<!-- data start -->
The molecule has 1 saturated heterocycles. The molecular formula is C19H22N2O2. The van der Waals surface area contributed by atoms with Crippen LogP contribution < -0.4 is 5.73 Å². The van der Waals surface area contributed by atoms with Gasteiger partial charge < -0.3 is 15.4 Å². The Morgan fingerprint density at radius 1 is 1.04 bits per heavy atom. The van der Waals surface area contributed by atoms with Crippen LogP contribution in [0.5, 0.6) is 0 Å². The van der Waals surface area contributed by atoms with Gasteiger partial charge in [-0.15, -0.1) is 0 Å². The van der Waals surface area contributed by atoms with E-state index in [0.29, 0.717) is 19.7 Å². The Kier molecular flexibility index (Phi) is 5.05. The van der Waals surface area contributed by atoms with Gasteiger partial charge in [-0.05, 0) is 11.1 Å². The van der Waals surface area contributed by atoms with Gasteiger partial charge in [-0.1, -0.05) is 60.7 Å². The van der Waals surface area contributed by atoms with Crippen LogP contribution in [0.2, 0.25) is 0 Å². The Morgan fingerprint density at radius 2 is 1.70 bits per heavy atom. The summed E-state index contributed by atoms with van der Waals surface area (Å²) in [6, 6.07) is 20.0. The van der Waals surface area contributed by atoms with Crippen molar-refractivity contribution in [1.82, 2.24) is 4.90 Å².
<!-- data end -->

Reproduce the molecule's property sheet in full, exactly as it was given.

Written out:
The molecule has 1 saturated heterocycles. The molecular formula is C19H22N2O2. The van der Waals surface area contributed by atoms with Crippen LogP contribution < -0.4 is 5.73 Å². The van der Waals surface area contributed by atoms with Gasteiger partial charge < -0.3 is 15.4 Å². The Morgan fingerprint density at radius 1 is 1.04 bits per heavy atom. The van der Waals surface area contributed by atoms with Crippen LogP contribution in [0.5, 0.6) is 0 Å². The van der Waals surface area contributed by atoms with Gasteiger partial charge in [-0.15, -0.1) is 0 Å². The van der Waals surface area contributed by atoms with E-state index in [0.29, 0.717) is 19.7 Å². The Kier molecular flexibility index (Phi) is 5.05. The van der Waals surface area contributed by atoms with Gasteiger partial charge in [-0.05, 0) is 11.1 Å². The van der Waals surface area contributed by atoms with Gasteiger partial charge in [-0.1, -0.05) is 60.7 Å². The van der Waals surface area contributed by atoms with Crippen LogP contribution in [0.2, 0.25) is 0 Å². The Morgan fingerprint density at radius 2 is 1.70 bits per heavy atom. The summed E-state index contributed by atoms with van der Waals surface area (Å²) in [6, 6.07) is 20.0. The van der Waals surface area contributed by atoms with Crippen molar-refractivity contribution in [1.82, 2.24) is 4.90 Å².